My pristine '23 T
I only put a few bucks into it and,
a week before I was to report for my military service, I went to an
antique car club picnic and raffled it off for $23. Now, that's
big time AND the car's still around and running just like it was in
In 1958, I bought a 1928 Whippet that I'd helped the owner to get
running. Until that time, I'd never heard of a Whippet.
This car, built by Willys Overland to compete with Ford's Model A, was
technically better in some ways than the Model A. It had a small
4-cylinder flathead engine that was continued until after WWII and
closely resembled the Jeep engine of a decade later. It had a
three speed transmission and four wheel brakes. The engine had a
silent timing chain and full-pressure oiling. The main thing
retro to the Model A was the wood spoked wheels.
The Whippet would have been a real rare car if someone hadn't cut the
back end off of the touring car body and removed the doors. I
tried to find the removed body parts but they were long gone. The
car had been used as a farm truck and was really worn. I used to
carry a couple of quarts of 40W oil around and for every dollars worth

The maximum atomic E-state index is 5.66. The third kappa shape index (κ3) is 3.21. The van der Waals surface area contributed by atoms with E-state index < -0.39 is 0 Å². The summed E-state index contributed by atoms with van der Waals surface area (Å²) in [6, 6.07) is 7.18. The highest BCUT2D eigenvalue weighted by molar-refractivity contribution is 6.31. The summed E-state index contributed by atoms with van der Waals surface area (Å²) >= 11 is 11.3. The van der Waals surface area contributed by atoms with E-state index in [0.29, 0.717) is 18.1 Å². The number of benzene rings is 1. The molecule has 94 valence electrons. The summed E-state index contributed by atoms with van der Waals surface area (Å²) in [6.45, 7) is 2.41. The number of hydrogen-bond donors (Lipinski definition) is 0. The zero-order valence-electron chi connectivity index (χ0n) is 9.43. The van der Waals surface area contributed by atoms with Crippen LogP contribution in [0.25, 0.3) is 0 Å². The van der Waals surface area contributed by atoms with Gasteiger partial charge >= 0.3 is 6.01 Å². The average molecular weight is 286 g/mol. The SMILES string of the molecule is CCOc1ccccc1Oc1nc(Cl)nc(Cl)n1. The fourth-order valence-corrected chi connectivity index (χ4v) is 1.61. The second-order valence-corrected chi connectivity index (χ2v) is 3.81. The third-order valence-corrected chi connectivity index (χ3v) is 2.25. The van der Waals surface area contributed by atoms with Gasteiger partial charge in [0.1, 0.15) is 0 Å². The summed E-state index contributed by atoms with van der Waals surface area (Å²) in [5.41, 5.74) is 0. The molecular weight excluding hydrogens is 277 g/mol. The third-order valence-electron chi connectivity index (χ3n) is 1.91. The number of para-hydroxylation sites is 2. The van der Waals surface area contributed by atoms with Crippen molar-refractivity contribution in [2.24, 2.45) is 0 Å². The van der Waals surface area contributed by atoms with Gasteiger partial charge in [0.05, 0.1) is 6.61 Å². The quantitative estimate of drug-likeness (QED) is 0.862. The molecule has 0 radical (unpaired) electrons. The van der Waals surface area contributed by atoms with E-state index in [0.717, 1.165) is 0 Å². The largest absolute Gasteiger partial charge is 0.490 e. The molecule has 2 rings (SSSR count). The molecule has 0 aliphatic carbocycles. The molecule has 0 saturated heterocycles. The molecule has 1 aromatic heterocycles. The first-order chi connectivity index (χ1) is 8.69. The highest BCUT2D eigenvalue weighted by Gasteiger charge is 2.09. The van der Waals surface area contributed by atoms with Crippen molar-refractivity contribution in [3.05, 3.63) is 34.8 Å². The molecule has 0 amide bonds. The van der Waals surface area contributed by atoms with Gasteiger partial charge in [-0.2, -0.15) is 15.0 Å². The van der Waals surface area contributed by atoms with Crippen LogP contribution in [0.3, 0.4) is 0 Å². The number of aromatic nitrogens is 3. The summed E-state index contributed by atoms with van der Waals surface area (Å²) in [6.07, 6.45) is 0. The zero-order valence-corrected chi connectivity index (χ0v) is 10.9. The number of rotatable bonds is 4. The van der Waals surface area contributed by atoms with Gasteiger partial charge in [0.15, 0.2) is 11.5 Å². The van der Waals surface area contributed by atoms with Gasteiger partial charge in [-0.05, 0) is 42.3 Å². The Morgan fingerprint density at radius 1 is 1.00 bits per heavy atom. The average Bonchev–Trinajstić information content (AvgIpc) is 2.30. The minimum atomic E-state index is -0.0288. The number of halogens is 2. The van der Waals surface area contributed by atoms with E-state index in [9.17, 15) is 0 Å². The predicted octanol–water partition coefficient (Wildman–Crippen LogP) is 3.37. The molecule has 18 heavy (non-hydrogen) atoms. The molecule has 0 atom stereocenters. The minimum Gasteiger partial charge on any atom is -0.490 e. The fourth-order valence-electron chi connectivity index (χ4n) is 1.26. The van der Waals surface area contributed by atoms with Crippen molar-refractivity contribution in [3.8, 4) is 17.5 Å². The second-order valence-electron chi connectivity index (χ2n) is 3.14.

of gas (about 4 gallons!!!), I'd have to add a quart of oil. No one
complained about getting mosquito bit when riding with me.
A skinny 17 year old me workin' on the Whippet.
the summer of 1959, an older friend told me he thought he had something
he thought would fit on the Whippet engine. Somehow, he got ahold
of an overhead valve conversion kit for the later 1930's Willys engine. The kit was called the Alexander
Aristocrat. The only mention I ever found was a press clipping
that said that in 1928, a car I remember was called the Whippet Special
and supposedly had an overhead valve converted engine set a world speed
record for small 4-cylinder cars. It was like the Frontennac and
Hal setups for the Model T and Model A.Fords. He said that, if it
would fit, I could have it on a permanent loan. All he wanted was
the chance to get it back if I decided to get rid of it. I
removed the flathead and laid a head gasket for the Alexander head on
the block and it fit!
Almost ready to run!
When my friend got it used, he said
that the Alexander Aristocrat setup originally had everything you
needed to convert the engine including, of course, the head, rockers,
pushrods, tappets, a high lift cam, aluminum intake manifold with
Winfield carburetor, exhaust manifold and a mechanical tachometer along
with a nice finned rocker cover and finned aluminum cover for the
original ports. By the time I got the kit, the carb, tach, cam,
and pushrods along with the exhaust manifold were lost. After